Director-General signs agreement with JAXA President to use advanced space technologies to monitor World Heritage sites

Director-General signs agreement with JAXA President to use advanced space technologies to monitor World Heritage sites
  • © JAXA

On 2 December 2008, during an official visit to Japan (see Flash Info N°173-2008), the Director-General of UNESCO, Mr Koïchiro Matsuura, signed a cooperation Agreement with the President of the Japanese Aerospace Exploration Agency (JAXA), Mr Keiji Tachikawa.

Under this agreement, JAXA will lend its support to the UNESCO-European Space Agency (ESA) ‘Open Initiative on the use of space technologies for the benefit of World Heritage sites’. Since the launch of the initiative in 2001, ESA has provided UNESCO with satellite images and technical assistance to monitor World Heritage sites in Africa and Latin America. In March 2005, the National Aeronautics and Space Administration (NASA) also joined the initiative, following an agreement between UNESCO and NASA, bringing additional support to the monitoring of sites worldwide. The new Agreement with JAXA will extend this support to cover World Heritage Sites across Asia.

“UNESCO is pleased to welcome JAXA into the growing network of space agencies, space research institutions, universities and private sector organizations that aim to use space technologies to preserve the world’s natural and cultural heritage”, the Director-General stated in the ceremony organized to mark the signing of the agreement. “UNESCO is now cooperating with more than fifty space agencies, space research institutions and universities”, he added.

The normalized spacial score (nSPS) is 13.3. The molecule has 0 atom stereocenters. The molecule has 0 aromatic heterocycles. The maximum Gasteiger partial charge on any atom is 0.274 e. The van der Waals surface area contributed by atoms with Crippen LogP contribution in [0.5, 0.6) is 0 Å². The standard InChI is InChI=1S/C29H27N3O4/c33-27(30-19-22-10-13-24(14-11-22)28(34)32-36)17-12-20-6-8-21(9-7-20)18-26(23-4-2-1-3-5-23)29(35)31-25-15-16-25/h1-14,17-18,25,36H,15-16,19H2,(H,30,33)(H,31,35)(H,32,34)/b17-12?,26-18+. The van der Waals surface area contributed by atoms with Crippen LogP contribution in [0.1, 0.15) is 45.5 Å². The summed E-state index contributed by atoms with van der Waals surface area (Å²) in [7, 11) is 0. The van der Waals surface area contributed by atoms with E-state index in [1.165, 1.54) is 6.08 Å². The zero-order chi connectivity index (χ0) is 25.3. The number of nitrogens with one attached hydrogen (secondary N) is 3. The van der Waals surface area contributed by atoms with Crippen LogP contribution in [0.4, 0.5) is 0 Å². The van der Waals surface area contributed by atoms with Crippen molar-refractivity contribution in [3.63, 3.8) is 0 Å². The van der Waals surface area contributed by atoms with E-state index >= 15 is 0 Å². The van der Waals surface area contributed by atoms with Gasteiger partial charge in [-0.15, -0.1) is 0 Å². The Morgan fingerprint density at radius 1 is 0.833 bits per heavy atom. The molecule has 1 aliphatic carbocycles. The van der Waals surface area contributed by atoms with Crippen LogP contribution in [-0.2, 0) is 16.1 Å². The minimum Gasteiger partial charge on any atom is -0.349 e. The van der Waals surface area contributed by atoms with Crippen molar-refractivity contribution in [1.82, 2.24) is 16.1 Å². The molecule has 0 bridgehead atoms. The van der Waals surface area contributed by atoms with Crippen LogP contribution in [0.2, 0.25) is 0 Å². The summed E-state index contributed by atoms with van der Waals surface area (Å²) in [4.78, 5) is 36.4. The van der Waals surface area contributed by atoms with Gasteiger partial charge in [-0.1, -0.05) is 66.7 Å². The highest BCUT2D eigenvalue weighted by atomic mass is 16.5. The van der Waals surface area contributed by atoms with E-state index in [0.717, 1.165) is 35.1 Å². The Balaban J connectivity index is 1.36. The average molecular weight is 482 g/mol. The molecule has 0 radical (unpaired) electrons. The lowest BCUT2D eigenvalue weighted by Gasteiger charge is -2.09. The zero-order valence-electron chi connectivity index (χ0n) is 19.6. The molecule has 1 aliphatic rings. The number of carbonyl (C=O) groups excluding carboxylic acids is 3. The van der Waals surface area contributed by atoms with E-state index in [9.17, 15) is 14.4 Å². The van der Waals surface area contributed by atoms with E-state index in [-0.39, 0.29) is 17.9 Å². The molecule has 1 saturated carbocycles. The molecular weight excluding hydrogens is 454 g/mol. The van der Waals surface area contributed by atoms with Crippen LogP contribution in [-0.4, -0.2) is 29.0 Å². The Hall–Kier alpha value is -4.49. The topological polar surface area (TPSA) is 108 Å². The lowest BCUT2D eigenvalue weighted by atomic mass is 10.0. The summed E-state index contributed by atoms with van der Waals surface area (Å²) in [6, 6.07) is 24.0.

“Space technologies are a valuable tool to document and monitor the conservation of World Heritage sites, which are increasingly threatened not only by the traditional causes of decay, but also by human developments in their surroundings, changing social and economic conditions and natural disasters, including climate change”, the Director-General said. He noted that space technologies were of particular use to developing countries, where the necessary tools for conservation, such as quality maps and monitoring, were often lacking.

“With the signing of today’s agreement, UNESCO’s Member States will benefit from JAXA’s cutting edge space technology and its associated Advanced Land Observing Satellite (ALOS) also known as “Daichi”, Mr Matsuura explained. He drew special attention to JAXA’s ability to assist UNESCO’s Member States in managing World Heritage sites affected by natural disasters, notably through the ‘Sentinel Asia’ programme, which promotes international cooperation to monitor natural disasters in the Asia-Pacific region.

The President of JAXA, Mr Tachikawa, said that the agency was proud to assist UNESCO in its important role of helping to preserve the world’s cultural and natural heritage. He described the new agreement as “a landmark initiative”, stating that JAXA would initially target 10 World Heritage sites, providing quality imagery and data in support of conservation efforts.

  • Author(s):Office of the Spokesperson
  • Source:Flash Info N° 174-2008
  • 10-12-2008
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